Archive for February, 2011

Have the Brits changed their tune?

I’ve been thankful that the crew I am researching has four Australians in it. This is good because it means that it was very easy to access copies of their service records. The National Archives of Australia provide records to anyone who requests them, for a small fee – and once the records have been requested they are digitally scanned and placed onto their website where anyone can access them free of charge.

But getting British service records has always been much, much harder. They are still under the care of the Royal Air Force and previously you needed to write to their office at RAF Cranwell. You could access an extract of your record for free if you were a veteran, but anyone else was up for a GBP30.00 fee, payable by cheque only (rather difficult to organise from Australia!). On top of that, due to ‘privacy laws’ you required the written permission of the next of kin to access any records at all. If you didn’t have that permission (perhaps you were still searching for them… sound familiar?!??), you couldn’t access anything at all.

I managed to find Freda Hamer, daughter of Jerry Parker’s widow, and got a letter from her which I used to get his service record – which was two single pages of A4, with information limited to his promotions and postings. Useful, but at GBP30.00, rather steep – and a little unreasonable considering for AUD15.00, or about a quarter of the cost, you got a colour scan of an entire service record for an Australian airman – which could run to seventy or so pages! And I needed to trace Jerry’s family before the RAF even considered giving me that much.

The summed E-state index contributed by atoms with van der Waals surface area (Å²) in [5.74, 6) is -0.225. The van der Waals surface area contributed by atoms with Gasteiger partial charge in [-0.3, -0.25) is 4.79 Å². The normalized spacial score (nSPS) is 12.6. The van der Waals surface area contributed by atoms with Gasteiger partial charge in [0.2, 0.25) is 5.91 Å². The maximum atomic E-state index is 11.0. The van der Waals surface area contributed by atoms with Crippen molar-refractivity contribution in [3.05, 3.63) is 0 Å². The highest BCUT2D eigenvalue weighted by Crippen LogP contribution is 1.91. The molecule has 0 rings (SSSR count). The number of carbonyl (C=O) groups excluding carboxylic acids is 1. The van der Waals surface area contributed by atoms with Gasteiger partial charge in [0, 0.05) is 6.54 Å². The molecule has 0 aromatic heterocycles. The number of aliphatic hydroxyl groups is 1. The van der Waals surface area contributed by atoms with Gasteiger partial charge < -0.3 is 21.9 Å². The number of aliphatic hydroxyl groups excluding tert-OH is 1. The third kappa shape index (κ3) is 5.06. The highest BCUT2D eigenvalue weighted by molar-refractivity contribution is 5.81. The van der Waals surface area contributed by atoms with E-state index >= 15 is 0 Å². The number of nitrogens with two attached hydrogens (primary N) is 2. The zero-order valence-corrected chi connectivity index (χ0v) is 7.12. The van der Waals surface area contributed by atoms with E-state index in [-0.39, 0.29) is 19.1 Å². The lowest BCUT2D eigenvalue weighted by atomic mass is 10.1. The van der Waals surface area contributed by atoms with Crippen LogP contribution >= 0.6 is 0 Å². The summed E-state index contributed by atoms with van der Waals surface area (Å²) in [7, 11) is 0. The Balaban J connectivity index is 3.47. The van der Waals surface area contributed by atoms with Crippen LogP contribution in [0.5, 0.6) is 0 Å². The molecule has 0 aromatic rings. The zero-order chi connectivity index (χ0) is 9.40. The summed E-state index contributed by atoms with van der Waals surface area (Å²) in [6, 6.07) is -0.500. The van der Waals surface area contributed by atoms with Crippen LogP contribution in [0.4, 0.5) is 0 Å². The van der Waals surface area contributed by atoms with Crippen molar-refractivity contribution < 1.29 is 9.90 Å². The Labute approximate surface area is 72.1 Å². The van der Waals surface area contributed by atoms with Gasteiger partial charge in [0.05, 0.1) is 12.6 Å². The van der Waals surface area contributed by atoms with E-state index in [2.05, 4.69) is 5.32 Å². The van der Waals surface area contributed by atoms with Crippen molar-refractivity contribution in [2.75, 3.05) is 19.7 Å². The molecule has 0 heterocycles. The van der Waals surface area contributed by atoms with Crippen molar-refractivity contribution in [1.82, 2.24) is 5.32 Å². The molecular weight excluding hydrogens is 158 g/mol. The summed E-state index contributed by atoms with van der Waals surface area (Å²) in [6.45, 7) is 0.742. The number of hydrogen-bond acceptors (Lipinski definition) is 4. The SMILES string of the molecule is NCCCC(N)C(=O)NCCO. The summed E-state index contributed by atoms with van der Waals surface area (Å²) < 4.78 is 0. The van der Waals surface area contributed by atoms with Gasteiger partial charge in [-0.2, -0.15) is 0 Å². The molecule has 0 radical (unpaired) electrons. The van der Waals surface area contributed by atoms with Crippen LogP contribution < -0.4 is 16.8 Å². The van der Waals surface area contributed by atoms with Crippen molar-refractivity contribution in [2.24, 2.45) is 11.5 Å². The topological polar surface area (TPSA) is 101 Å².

But have things changed? Phil Bonner alerted me to this web page a few months ago. It would appear that an otherwise unannounced change has occurred:

 Under the scheme, and in recognition of the duty of care owed to the family of the deceased subject, for a period of 25 years following the date of death of the subject and without the consent of the Next of Kin, MOD will disclose only:  surname; forename; rank; service number; regiment/corps; place of birth; age; date of birth; date of death where this occurred in service; the date an individual joined the service; the date of leaving; good conduct medals (i.e. Long Service and Good Conduct Medal (LS&GCM)), any orders of chivalry and gallantry medals (decorations of valour) awarded, some of which may have been announced in the London Gazette.

After this period, and if it is held, in addition MOD will disclose without the requirement for Next of Kin consent: the units in which he/she served; the dates of this service and the locations of those units; the ranks in which the service was carried out and details of WWII campaign medals.